The choice of materials in a surcoat was not just about aesthetics. Still, it was closely tied to its function, whether protecting a knight’s armor, reflecting a person’s social status, or adapting to various climatic conditions. The materials used in the construction of surcoats provide insight into the ingenuity and adaptability of medieval textile crafts and the integral role of clothing in medieval life.

What Was Worn Under a Surcoat?

Under a surcoat, various layers of clothing or armor were worn, depending on the occasion and the social status of the wearer.

For a knight or soldier, the surcoat was typically worn over a chain mail hauberk or a coat of plates, providing additional protection against the elements and reducing the heat absorbed by the metal armor. Underneath these layers, a padded garment called a gambeson would be worn, adding comfort and additional protection against blunt force.

In more civilian or formal contexts, the surcoat could be worn over tunics or gowns, especially by women or nobility. These garments would be made from simple wool or linen fabrics to more luxurious silks, reflecting the individual’s status and the occasion.

The surcoat was thus a versatile garment, adapting to various contexts and functions, and the layers worn beneath it would change accordingly, ranging from practical battle armor to elegant court attire.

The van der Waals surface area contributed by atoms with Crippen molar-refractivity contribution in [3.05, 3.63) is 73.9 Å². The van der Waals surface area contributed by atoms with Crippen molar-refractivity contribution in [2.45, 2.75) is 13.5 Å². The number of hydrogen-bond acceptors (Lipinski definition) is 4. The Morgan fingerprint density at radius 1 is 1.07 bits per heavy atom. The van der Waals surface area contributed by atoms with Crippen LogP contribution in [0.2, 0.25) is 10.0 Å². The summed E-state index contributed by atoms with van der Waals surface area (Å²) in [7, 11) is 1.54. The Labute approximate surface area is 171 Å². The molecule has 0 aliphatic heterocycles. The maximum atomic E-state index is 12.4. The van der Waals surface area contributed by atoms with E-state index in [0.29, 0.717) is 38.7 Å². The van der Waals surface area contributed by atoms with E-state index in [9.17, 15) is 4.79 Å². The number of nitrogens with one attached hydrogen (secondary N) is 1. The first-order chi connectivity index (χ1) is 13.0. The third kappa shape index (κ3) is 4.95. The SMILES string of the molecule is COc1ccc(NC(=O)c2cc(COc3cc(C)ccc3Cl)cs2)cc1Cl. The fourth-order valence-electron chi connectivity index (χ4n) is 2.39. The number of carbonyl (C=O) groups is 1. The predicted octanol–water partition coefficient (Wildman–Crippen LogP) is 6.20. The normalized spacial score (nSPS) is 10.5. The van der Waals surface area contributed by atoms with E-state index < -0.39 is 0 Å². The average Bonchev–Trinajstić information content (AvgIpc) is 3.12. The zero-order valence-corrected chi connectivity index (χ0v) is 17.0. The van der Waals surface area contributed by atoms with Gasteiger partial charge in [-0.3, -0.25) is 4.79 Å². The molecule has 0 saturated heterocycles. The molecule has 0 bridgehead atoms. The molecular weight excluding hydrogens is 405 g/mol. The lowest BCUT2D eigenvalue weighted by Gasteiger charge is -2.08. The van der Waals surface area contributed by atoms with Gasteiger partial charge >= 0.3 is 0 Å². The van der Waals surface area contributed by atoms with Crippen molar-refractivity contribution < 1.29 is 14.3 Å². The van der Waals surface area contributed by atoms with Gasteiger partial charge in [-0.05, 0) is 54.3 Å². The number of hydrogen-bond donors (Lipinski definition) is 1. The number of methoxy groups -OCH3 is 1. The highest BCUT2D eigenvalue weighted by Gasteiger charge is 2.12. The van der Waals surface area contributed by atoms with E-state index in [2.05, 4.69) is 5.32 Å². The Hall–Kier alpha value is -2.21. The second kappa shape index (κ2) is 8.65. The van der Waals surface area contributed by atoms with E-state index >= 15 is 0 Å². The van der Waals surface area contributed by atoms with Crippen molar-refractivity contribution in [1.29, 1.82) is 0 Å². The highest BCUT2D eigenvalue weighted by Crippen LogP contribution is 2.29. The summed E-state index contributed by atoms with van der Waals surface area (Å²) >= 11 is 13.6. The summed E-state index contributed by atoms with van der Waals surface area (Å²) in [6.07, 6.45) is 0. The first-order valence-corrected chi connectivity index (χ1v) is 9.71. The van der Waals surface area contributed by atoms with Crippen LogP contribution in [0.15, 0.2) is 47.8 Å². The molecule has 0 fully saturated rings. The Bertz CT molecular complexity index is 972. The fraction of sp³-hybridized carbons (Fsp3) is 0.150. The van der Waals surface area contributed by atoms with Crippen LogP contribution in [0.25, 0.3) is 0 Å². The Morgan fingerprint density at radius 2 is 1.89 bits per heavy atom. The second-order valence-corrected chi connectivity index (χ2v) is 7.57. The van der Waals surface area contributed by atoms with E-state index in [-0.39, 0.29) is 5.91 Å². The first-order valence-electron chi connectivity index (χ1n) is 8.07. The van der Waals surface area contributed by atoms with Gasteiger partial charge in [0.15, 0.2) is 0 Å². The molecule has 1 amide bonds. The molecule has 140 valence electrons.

Symbolism and Heraldry

With the surcoat being a blank canvas of sorts, it became an essential medium for heraldic expression. Knights would proudly display their lineage, loyalties, and accomplishments through intricate designs and symbols on their surcoats.

Families and allegiances were identified through these designs. For instance, during a joust or in the chaos of battle, a knight’s surcoat would quickly communicate to a friend or foe who he was and where his loyalties lay. Over time, these designs became more regulated, giving rise to the heraldic rules that we recognize today.

Practical Uses Beyond Armor

While the surcoat’s initial design aimed to protect armor from the elements, it also had other practical applications:

  • Identification: As previously mentioned, recognizing friend from foes was crucial in the chaos of battle. The heraldic symbols on a knight’s surcoat provided a means of quick identification.
  • Protection from Elements: Apart from protecting the armor, the surcoat also shielded the knight from direct sunlight, rain, and even mud.
  • Insulation: Worn over metal armor, the surcoat provided an additional layer that could insulate the knight from the cold. Conversely, its light color and the fact that it was usually made from breathable fabric could offer some relief from heat.

Surcoat and Coat of Arms

The surcoat and coat of arms are two intimately connected elements of medieval culture, embodying a unique blend of fashion, symbolism, and identity.

In the medieval era, the surcoat was a functional garment, often worn over a knight’s chain mail to protect against the weather and to reduce the heat absorbed by the metal armor. Yet, it was more than just a practical piece of clothing; it became a canvas for displaying the coat of arms, a collection of heraldic symbols representing a family’s lineage, honor, and achievements.